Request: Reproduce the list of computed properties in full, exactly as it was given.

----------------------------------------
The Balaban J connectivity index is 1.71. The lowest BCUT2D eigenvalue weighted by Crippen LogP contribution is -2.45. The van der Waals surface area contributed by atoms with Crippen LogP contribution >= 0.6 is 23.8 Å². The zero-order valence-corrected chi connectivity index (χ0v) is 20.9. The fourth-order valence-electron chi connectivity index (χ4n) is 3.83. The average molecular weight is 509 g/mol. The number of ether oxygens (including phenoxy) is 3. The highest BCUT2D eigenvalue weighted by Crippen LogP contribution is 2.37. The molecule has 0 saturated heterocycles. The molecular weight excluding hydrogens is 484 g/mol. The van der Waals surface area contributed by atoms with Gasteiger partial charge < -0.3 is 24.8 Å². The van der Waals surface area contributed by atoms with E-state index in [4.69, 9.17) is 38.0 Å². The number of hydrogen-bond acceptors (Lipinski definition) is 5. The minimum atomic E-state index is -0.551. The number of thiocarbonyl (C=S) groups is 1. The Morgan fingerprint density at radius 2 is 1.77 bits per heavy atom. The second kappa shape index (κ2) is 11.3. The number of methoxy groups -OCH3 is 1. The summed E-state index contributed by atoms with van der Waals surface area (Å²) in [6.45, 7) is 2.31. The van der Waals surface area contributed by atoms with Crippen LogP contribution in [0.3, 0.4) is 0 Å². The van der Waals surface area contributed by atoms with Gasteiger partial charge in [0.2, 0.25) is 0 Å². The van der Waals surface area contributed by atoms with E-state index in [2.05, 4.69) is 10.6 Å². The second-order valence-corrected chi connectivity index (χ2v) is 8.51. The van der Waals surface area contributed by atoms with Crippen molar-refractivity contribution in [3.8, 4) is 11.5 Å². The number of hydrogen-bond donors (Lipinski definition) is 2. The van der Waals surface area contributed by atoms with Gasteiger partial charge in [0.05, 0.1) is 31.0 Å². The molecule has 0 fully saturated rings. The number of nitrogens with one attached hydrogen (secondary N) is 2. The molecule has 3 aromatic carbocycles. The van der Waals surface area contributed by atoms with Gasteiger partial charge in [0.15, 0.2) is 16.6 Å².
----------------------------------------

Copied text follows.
The Balaban J connectivity index is 1.71. The lowest BCUT2D eigenvalue weighted by Crippen LogP contribution is -2.45. The van der Waals surface area contributed by atoms with Crippen LogP contribution >= 0.6 is 23.8 Å². The zero-order valence-corrected chi connectivity index (χ0v) is 20.9. The fourth-order valence-electron chi connectivity index (χ4n) is 3.83. The average molecular weight is 509 g/mol. The number of ether oxygens (including phenoxy) is 3. The highest BCUT2D eigenvalue weighted by Crippen LogP contribution is 2.37. The molecule has 0 saturated heterocycles. The molecular weight excluding hydrogens is 484 g/mol. The van der Waals surface area contributed by atoms with Gasteiger partial charge < -0.3 is 24.8 Å². The van der Waals surface area contributed by atoms with E-state index in [4.69, 9.17) is 38.0 Å². The number of hydrogen-bond acceptors (Lipinski definition) is 5. The minimum atomic E-state index is -0.551. The number of thiocarbonyl (C=S) groups is 1. The Morgan fingerprint density at radius 2 is 1.77 bits per heavy atom. The second kappa shape index (κ2) is 11.3. The number of methoxy groups -OCH3 is 1. The summed E-state index contributed by atoms with van der Waals surface area (Å²) in [6.45, 7) is 2.31. The van der Waals surface area contributed by atoms with Crippen LogP contribution in [0.3, 0.4) is 0 Å². The van der Waals surface area contributed by atoms with Gasteiger partial charge in [0.2, 0.25) is 0 Å². The van der Waals surface area contributed by atoms with E-state index in [2.05, 4.69) is 10.6 Å². The second-order valence-corrected chi connectivity index (χ2v) is 8.51. The van der Waals surface area contributed by atoms with Crippen molar-refractivity contribution in [3.8, 4) is 11.5 Å². The number of hydrogen-bond donors (Lipinski definition) is 2. The van der Waals surface area contributed by atoms with Gasteiger partial charge in [0.05, 0.1) is 31.0 Å². The molecule has 0 fully saturated rings. The number of nitrogens with one attached hydrogen (secondary N) is 2. The molecule has 3 aromatic carbocycles. The van der Waals surface area contributed by atoms with Gasteiger partial charge in [0.15, 0.2) is 16.6 Å².